This was a very good point, commented Mr Beagley, who informed delegates that the Department of the Environment kept in regular touch with developments within the EEC through its own experts. The drivers' hours regulations were the only factor really worrying them, he said, and the DoE had asked for a five-year easement before the full regulations came into effect. He pointed to the ironical situation that just as it was British Government policy to cut out red tape, they were becoming involved with EEC red tape.

Britain's entry into Europe would lead to a rise in the cost of Bedford chassis, as the models would have to be "de-luxe" ones to meet the new regulations, claimed Mr Bryant. However, Mr Smith was attracted by the volume production potential for the Leyland National—the first bus aimed to meet all international regulations. This was "the prize at the end of the road", he claimed. Volume production would show up in the price of the bus, but it must be backed-up by efficient after-sales service, maintenance. etc. Where they might be in trouble was trying to identify international standards for the next 15 years, not to mention developments during the same period. He was surprised at the division within the Six, but regulations had been modified in Denmark, for example, to provide lower entrance step heights. And some Continental countries had road standards that permitted long front overhang without fouling.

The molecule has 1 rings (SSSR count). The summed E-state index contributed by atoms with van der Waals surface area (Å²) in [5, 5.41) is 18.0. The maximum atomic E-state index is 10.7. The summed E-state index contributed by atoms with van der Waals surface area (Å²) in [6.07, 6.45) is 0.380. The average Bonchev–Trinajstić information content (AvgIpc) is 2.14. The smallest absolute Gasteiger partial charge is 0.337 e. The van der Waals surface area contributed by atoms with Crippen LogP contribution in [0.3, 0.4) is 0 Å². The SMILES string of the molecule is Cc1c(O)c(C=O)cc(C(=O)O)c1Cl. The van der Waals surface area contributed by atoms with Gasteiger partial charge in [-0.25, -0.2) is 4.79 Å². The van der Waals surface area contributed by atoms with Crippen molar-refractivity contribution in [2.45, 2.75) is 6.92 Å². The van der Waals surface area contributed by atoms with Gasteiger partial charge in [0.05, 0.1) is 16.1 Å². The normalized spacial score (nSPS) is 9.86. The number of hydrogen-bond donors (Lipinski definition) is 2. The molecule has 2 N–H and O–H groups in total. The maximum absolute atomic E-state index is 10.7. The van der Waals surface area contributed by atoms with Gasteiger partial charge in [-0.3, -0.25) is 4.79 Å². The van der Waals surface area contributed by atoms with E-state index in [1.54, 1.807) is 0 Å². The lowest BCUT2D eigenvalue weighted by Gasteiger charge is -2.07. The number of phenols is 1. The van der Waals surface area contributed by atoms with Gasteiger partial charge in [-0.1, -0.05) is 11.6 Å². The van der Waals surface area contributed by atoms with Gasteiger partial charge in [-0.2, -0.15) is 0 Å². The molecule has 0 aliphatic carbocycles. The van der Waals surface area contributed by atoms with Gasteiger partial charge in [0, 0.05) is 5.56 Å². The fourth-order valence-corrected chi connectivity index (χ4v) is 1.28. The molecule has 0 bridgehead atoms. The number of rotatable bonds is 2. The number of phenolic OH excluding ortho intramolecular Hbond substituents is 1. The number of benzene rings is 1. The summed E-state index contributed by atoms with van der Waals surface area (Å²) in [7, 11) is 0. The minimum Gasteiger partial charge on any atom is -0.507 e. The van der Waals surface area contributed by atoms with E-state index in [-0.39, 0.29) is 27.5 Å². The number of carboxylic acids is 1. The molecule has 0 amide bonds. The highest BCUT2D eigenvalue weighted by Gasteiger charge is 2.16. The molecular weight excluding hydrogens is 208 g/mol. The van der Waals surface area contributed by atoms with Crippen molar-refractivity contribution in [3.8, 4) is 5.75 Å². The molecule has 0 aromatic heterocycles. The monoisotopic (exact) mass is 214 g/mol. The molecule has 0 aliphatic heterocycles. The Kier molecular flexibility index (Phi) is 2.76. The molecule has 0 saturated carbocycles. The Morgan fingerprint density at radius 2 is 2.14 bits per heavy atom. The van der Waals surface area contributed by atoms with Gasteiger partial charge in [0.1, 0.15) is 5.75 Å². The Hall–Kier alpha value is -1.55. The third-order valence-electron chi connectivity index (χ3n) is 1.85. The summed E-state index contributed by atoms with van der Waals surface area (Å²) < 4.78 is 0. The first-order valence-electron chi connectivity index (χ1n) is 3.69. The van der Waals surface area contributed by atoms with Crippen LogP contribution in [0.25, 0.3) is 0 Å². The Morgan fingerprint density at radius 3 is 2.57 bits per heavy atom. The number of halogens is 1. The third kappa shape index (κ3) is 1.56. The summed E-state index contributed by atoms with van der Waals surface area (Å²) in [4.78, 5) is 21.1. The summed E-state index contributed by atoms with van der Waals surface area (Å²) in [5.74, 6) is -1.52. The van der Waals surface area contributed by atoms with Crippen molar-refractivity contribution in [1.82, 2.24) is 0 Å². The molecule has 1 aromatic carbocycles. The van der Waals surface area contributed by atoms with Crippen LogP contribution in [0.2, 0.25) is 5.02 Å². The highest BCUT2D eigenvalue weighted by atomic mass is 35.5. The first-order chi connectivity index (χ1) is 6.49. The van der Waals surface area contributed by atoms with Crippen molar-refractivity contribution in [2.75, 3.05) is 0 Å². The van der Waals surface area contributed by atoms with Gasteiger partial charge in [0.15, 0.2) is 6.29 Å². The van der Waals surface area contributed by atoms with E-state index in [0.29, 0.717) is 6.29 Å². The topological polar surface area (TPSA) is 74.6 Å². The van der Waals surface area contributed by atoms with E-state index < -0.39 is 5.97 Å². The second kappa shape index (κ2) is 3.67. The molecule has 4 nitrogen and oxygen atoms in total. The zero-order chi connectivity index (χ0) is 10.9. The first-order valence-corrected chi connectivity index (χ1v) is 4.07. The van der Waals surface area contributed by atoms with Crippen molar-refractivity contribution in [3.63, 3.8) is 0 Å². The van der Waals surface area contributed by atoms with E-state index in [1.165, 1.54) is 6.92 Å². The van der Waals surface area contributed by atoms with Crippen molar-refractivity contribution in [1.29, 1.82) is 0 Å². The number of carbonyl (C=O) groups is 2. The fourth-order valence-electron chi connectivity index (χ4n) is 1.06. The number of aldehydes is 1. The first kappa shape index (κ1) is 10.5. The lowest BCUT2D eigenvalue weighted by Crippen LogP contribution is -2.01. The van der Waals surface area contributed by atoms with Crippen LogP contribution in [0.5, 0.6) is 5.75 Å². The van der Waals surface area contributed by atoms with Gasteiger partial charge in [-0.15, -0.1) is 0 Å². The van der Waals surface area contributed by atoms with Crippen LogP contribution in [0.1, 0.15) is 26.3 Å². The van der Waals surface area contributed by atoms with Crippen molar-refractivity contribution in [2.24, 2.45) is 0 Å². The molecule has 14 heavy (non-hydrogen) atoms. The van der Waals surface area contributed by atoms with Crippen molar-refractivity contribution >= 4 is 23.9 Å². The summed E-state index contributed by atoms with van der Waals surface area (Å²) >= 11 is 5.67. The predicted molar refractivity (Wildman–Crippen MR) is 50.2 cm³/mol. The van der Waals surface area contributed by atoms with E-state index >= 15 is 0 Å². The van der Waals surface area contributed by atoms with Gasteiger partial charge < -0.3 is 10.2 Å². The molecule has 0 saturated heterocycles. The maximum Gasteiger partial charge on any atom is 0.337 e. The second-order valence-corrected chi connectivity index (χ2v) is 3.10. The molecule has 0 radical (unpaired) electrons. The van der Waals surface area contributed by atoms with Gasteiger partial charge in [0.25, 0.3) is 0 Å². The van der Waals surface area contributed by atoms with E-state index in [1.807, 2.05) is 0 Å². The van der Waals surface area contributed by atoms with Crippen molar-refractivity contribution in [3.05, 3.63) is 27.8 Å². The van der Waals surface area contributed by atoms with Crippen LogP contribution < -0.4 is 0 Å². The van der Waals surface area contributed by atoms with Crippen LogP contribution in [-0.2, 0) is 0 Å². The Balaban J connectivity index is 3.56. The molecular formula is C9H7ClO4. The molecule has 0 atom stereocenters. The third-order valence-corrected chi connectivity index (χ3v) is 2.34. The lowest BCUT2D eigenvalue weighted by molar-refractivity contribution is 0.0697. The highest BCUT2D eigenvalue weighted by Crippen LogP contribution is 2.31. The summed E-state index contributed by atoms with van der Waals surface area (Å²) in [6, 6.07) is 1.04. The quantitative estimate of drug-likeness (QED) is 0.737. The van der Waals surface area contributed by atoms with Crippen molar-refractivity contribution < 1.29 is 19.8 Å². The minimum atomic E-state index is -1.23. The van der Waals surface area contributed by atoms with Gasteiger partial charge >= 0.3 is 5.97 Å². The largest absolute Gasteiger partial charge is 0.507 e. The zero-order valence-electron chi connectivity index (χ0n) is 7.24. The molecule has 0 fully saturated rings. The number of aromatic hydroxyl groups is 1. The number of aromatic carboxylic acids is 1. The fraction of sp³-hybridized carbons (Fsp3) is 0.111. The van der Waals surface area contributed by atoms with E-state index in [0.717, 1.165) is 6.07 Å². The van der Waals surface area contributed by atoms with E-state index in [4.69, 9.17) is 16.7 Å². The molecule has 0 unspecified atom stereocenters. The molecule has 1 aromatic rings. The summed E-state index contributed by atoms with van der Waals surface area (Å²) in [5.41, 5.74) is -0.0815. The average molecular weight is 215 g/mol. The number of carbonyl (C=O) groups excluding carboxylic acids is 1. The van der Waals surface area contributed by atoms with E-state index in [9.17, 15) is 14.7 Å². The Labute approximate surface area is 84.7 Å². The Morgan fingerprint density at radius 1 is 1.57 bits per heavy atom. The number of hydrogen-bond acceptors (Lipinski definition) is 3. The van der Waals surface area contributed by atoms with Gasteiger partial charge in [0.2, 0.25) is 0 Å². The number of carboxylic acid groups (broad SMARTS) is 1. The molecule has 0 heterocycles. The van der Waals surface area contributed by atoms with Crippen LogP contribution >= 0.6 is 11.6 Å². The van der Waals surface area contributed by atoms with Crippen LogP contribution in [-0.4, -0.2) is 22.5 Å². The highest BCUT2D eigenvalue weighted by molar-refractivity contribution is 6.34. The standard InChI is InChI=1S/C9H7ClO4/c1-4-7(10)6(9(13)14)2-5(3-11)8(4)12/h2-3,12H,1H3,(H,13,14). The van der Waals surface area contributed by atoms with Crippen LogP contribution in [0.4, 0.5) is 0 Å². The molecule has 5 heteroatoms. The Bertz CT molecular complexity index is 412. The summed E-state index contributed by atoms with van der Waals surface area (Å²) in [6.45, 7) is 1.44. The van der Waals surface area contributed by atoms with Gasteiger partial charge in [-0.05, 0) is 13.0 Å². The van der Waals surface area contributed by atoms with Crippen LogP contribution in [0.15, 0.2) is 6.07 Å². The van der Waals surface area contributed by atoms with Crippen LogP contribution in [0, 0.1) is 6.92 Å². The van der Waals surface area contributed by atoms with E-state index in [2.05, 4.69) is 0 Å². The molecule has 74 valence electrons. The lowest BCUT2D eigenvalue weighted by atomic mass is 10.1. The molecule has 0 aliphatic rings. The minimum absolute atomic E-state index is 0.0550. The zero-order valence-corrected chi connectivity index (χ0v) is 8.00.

Future of industry

Mr Whittle asked the panel if, with so many activities in decline, they thought there was a future for the psv industry. Mr Beagley replied with an unhesitating "yes", but added the rider that there would be a big change in the next 10 years. Studying the applications for grants had been a big eye-opener, he said, though he felt that with more cars coming on to the roads there would be more people who would not want to drive.